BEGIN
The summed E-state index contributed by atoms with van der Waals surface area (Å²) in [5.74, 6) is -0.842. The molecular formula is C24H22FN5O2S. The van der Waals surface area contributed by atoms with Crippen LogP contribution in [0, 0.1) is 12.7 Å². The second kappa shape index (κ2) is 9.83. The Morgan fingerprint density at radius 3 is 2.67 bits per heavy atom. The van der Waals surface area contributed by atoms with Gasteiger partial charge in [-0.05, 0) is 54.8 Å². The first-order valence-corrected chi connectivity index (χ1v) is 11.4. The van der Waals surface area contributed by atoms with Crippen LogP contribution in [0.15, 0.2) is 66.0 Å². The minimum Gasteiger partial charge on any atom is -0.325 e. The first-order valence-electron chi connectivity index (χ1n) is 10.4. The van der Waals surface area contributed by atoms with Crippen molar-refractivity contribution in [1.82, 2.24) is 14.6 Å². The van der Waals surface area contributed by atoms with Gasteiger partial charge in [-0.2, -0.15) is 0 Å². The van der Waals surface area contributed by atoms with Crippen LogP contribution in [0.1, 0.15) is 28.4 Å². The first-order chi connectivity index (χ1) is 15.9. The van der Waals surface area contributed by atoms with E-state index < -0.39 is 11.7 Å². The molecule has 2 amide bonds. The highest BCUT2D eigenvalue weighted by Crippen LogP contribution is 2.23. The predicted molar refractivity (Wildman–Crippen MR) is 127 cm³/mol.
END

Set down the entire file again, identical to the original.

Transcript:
The summed E-state index contributed by atoms with van der Waals surface area (Å²) in [5.74, 6) is -0.842. The molecular formula is C24H22FN5O2S. The van der Waals surface area contributed by atoms with Crippen LogP contribution in [0, 0.1) is 12.7 Å². The second kappa shape index (κ2) is 9.83. The Morgan fingerprint density at radius 3 is 2.67 bits per heavy atom. The van der Waals surface area contributed by atoms with Gasteiger partial charge in [-0.05, 0) is 54.8 Å². The first-order valence-corrected chi connectivity index (χ1v) is 11.4. The van der Waals surface area contributed by atoms with Crippen LogP contribution in [0.15, 0.2) is 66.0 Å². The minimum Gasteiger partial charge on any atom is -0.325 e. The first-order valence-electron chi connectivity index (χ1n) is 10.4. The van der Waals surface area contributed by atoms with Crippen molar-refractivity contribution in [1.82, 2.24) is 14.6 Å². The van der Waals surface area contributed by atoms with Gasteiger partial charge in [-0.2, -0.15) is 0 Å². The van der Waals surface area contributed by atoms with Crippen LogP contribution in [0.1, 0.15) is 28.4 Å². The first-order chi connectivity index (χ1) is 15.9. The van der Waals surface area contributed by atoms with E-state index < -0.39 is 11.7 Å². The molecule has 2 amide bonds. The highest BCUT2D eigenvalue weighted by Crippen LogP contribution is 2.23. The predicted molar refractivity (Wildman–Crippen MR) is 127 cm³/mol.